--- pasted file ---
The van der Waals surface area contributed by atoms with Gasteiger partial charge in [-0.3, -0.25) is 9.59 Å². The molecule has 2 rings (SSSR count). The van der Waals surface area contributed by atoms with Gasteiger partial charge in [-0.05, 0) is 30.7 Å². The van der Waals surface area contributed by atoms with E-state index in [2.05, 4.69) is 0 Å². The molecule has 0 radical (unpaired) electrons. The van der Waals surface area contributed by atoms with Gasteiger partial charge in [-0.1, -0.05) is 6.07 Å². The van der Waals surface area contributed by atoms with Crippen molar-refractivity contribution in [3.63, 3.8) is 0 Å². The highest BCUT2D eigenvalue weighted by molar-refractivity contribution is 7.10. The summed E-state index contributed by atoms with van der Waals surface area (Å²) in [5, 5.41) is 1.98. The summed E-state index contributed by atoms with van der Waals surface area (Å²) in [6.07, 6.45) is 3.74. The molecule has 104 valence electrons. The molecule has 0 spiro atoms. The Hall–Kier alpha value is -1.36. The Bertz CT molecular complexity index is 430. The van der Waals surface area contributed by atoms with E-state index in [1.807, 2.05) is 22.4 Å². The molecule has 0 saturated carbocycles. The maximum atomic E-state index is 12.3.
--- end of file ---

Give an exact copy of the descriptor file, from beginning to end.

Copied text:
The van der Waals surface area contributed by atoms with Gasteiger partial charge in [-0.3, -0.25) is 9.59 Å². The molecule has 2 rings (SSSR count). The van der Waals surface area contributed by atoms with Gasteiger partial charge in [-0.05, 0) is 30.7 Å². The van der Waals surface area contributed by atoms with E-state index in [2.05, 4.69) is 0 Å². The molecule has 0 radical (unpaired) electrons. The van der Waals surface area contributed by atoms with Gasteiger partial charge in [-0.1, -0.05) is 6.07 Å². The van der Waals surface area contributed by atoms with Crippen molar-refractivity contribution in [3.63, 3.8) is 0 Å². The highest BCUT2D eigenvalue weighted by molar-refractivity contribution is 7.10. The summed E-state index contributed by atoms with van der Waals surface area (Å²) in [5, 5.41) is 1.98. The summed E-state index contributed by atoms with van der Waals surface area (Å²) in [6.07, 6.45) is 3.74. The molecule has 104 valence electrons. The molecule has 0 spiro atoms. The Hall–Kier alpha value is -1.36. The Bertz CT molecular complexity index is 430. The van der Waals surface area contributed by atoms with E-state index in [1.807, 2.05) is 22.4 Å². The molecule has 0 saturated carbocycles. The maximum atomic E-state index is 12.3.